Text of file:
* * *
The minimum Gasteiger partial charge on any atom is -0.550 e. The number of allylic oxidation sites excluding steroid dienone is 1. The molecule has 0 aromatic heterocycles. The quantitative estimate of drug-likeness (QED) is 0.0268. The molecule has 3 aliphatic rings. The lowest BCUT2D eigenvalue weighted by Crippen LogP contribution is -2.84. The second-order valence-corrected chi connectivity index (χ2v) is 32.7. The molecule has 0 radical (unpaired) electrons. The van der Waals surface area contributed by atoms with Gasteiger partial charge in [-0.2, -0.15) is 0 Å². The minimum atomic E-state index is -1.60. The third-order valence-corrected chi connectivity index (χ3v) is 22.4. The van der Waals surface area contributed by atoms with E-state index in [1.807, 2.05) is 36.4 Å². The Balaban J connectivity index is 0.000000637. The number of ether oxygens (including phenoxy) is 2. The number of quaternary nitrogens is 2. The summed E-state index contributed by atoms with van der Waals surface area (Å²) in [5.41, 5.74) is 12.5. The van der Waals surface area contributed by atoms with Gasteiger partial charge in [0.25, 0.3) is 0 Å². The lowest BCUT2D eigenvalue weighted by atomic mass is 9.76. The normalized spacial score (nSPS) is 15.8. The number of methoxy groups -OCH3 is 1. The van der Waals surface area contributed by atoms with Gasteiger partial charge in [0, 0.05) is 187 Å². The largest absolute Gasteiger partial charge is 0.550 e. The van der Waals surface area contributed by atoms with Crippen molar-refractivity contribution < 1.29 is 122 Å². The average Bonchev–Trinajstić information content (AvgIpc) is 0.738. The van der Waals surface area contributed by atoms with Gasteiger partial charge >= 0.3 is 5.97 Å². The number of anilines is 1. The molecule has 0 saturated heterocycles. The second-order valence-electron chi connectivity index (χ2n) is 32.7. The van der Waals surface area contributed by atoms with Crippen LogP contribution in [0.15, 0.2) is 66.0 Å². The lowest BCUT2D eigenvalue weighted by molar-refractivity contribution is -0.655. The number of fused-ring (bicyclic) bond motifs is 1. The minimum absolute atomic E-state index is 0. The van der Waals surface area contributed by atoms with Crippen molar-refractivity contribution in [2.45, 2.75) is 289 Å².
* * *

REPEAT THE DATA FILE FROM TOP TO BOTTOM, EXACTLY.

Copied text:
The minimum Gasteiger partial charge on any atom is -0.550 e. The number of allylic oxidation sites excluding steroid dienone is 1. The molecule has 0 aromatic heterocycles. The quantitative estimate of drug-likeness (QED) is 0.0268. The molecule has 3 aliphatic rings. The lowest BCUT2D eigenvalue weighted by Crippen LogP contribution is -2.84. The second-order valence-corrected chi connectivity index (χ2v) is 32.7. The molecule has 0 radical (unpaired) electrons. The van der Waals surface area contributed by atoms with Gasteiger partial charge in [-0.2, -0.15) is 0 Å². The minimum atomic E-state index is -1.60. The third-order valence-corrected chi connectivity index (χ3v) is 22.4. The van der Waals surface area contributed by atoms with E-state index in [1.807, 2.05) is 36.4 Å². The Balaban J connectivity index is 0.000000637. The number of ether oxygens (including phenoxy) is 2. The number of quaternary nitrogens is 2. The summed E-state index contributed by atoms with van der Waals surface area (Å²) in [5.41, 5.74) is 12.5. The van der Waals surface area contributed by atoms with Gasteiger partial charge in [0.25, 0.3) is 0 Å². The lowest BCUT2D eigenvalue weighted by atomic mass is 9.76. The normalized spacial score (nSPS) is 15.8. The number of methoxy groups -OCH3 is 1. The van der Waals surface area contributed by atoms with Gasteiger partial charge in [0, 0.05) is 187 Å². The largest absolute Gasteiger partial charge is 0.550 e. The van der Waals surface area contributed by atoms with Crippen molar-refractivity contribution < 1.29 is 122 Å². The average Bonchev–Trinajstić information content (AvgIpc) is 0.738. The van der Waals surface area contributed by atoms with Gasteiger partial charge >= 0.3 is 5.97 Å². The number of anilines is 1. The molecule has 0 saturated heterocycles. The second-order valence-electron chi connectivity index (χ2n) is 32.7. The van der Waals surface area contributed by atoms with Crippen LogP contribution in [0.15, 0.2) is 66.0 Å². The lowest BCUT2D eigenvalue weighted by molar-refractivity contribution is -0.655. The number of fused-ring (bicyclic) bond motifs is 1. The minimum absolute atomic E-state index is 0. The van der Waals surface area contributed by atoms with Crippen molar-refractivity contribution in [2.45, 2.75) is 289 Å².